The night after the postal plebiscite, Google searches for the phrase 'wedding planner' jumped up more than five times its usual level. Searches for 'wedding' and 'wedding ring' also rose.
And with experts saying that an extra $1 billion could be spent on marriages in the next few years in the event that same-sex marriage is legalised by parliament, the wedding industry is gearing up for it.
According to census data, the number of same-sex in Australia couples has increased by 81 per cent in the past ten years. In 2016, more than 47,000 couples were counted.
Pialligo Estate, a popular wedding venue in Canberra, said that some weddings were booked years in advanced.
"If you want to have weddings at peak times, the sooner you can get in a book, the better you are," director Rowan Brennan told the Canberra Times.
"Given this is all going to get passed -- and I assume it's only going to be a formality from this point -- that means next year, same-sex couples are going to be competing with traditional weddings that are reasonably busy anyway".
According to research from McCrindle, there are around 120,000 weddings per year. While the proportion of the married population is declining, the number of marriages has increased marginally in recent years due to a rise in the general population.
On average, 326 weddings are held every day in Australia, but the rate fluctuates wildly throughout the year. The most popular days to hold weddings are New Year's Eve, Valentine's Day and Australia Day.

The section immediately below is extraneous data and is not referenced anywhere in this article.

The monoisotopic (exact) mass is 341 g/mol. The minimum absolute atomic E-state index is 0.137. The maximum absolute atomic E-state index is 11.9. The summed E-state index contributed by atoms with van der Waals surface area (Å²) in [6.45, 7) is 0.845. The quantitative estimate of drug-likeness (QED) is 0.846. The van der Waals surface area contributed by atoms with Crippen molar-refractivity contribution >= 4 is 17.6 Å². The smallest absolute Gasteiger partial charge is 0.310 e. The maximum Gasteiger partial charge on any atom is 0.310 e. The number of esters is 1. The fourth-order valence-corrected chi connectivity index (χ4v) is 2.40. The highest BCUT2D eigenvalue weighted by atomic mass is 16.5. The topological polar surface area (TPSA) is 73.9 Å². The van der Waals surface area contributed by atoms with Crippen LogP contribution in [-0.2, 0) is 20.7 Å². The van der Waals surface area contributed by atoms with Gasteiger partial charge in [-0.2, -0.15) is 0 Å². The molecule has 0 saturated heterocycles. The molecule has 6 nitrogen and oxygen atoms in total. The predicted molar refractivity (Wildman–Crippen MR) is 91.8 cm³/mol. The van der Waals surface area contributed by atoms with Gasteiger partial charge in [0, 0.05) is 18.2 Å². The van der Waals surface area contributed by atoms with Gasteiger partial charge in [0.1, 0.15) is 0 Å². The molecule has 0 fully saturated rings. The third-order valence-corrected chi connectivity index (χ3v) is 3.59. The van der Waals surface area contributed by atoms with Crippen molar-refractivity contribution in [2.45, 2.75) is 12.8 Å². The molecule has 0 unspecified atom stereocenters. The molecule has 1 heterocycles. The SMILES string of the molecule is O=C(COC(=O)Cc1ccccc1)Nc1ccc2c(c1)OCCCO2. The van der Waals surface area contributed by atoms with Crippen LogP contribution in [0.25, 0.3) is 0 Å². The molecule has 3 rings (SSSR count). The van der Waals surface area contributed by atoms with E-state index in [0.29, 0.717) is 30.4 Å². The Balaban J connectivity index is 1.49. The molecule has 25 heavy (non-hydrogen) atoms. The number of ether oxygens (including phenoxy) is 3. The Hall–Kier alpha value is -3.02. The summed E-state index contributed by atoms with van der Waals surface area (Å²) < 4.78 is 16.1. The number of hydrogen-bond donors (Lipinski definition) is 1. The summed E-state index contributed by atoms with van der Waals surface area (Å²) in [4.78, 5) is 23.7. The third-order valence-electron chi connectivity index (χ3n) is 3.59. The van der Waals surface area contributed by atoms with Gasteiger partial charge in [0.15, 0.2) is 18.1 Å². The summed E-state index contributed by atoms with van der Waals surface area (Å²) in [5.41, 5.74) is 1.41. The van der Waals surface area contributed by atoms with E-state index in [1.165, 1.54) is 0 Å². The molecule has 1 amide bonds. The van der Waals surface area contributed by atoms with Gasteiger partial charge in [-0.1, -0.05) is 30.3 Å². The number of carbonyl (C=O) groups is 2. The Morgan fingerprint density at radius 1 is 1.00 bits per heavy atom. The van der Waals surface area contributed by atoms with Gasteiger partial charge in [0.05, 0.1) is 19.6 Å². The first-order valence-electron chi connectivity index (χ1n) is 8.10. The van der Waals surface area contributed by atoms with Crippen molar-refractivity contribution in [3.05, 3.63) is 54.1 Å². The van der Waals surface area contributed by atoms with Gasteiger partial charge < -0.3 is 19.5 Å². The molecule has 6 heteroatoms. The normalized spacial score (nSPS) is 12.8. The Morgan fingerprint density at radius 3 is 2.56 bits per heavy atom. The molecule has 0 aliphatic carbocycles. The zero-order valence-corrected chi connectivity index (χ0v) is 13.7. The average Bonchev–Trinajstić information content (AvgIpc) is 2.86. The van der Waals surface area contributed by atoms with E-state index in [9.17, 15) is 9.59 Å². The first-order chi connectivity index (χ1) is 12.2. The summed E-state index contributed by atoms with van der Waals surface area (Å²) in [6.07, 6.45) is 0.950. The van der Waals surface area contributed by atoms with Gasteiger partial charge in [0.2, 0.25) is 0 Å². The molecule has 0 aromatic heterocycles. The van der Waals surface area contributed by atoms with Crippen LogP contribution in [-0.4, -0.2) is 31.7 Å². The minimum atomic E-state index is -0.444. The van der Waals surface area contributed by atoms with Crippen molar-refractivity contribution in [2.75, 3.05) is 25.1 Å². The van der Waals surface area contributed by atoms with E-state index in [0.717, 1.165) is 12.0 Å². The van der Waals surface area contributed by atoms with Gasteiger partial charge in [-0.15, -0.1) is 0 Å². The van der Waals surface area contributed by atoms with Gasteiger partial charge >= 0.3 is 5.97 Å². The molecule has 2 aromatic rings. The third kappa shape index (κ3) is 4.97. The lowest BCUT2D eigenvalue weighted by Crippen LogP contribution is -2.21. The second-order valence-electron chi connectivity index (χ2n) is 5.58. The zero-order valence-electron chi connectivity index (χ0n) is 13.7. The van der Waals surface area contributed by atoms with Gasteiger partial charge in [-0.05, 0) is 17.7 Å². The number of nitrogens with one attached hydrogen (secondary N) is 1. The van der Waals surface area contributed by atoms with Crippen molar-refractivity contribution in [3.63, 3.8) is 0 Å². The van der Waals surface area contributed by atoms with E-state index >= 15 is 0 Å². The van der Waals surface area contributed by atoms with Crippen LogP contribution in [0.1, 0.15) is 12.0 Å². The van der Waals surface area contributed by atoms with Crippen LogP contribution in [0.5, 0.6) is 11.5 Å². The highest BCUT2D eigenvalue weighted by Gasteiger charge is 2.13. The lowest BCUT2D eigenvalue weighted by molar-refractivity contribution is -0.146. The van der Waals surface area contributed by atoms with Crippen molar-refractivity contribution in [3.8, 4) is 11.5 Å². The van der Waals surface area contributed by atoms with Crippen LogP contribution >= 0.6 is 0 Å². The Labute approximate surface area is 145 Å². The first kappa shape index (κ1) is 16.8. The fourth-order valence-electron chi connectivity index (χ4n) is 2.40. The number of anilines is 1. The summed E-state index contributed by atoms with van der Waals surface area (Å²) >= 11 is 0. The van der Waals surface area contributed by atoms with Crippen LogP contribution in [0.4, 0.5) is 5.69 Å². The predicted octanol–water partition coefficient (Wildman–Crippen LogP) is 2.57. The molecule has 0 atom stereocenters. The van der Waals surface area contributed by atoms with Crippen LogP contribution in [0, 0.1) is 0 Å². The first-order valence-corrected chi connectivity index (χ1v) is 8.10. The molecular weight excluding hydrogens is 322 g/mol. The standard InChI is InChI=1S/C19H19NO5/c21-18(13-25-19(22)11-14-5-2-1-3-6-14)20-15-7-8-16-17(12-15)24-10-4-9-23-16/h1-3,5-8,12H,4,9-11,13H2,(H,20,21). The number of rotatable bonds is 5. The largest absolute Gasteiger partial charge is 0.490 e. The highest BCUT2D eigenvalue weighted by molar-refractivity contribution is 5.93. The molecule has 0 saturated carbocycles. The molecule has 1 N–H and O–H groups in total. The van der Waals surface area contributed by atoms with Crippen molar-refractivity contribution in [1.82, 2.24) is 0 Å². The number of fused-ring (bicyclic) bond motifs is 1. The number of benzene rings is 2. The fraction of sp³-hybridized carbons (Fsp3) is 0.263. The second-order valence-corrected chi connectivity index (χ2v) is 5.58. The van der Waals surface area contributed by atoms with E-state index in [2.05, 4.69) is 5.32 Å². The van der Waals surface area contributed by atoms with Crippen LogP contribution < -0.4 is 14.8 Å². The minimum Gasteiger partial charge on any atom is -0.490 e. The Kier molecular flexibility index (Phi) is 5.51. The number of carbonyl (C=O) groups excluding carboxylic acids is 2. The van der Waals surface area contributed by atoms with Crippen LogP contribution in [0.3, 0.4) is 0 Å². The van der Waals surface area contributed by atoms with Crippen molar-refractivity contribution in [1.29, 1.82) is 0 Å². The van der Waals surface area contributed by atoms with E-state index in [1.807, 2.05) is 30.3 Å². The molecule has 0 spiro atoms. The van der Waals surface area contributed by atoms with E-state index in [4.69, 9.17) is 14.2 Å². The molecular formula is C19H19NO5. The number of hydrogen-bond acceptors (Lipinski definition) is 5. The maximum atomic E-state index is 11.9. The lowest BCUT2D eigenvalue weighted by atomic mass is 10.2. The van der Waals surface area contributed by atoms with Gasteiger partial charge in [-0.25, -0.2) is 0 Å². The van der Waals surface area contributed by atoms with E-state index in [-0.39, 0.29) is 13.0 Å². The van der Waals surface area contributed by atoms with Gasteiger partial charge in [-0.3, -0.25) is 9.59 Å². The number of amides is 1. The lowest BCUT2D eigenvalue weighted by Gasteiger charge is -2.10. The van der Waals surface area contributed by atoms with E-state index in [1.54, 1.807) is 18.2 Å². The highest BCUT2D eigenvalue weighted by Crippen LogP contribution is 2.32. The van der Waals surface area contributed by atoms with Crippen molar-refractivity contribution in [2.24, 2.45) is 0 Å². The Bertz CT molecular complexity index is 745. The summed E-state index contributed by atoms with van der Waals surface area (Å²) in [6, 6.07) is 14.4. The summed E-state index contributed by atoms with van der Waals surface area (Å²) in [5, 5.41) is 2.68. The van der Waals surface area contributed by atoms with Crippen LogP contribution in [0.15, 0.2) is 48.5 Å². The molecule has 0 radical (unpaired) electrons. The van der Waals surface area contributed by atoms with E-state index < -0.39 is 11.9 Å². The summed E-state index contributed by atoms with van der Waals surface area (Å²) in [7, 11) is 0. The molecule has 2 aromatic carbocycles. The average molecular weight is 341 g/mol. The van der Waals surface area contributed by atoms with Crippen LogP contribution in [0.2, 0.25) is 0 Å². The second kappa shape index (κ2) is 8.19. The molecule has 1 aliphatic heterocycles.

And the legislation on same-sex marriage may just pass in time for couple to celebrate on days like Valentine's Day and Australia Day.
Because the House of Representatives only sits again from late November, and because the law requires you to a lodge a Notice of Intended Marriage form at least one month before you can call your partner a husband or wife, the earliest same-sex marriages may start to happen from around January 8.
Speaking to HuffPost Australia, a spokeswoman from wedding planning company Audrey & Angus said that they were anticipating the impact that the law change would have on the industry.
"Non traditional ceremonies, normally held in gardens, beaches and country settings are growing increasingly popular. People are becoming more creative and celebrating their marriage in new and interesting ways and going beyond the traditional 'church' style," the spokeswoman said.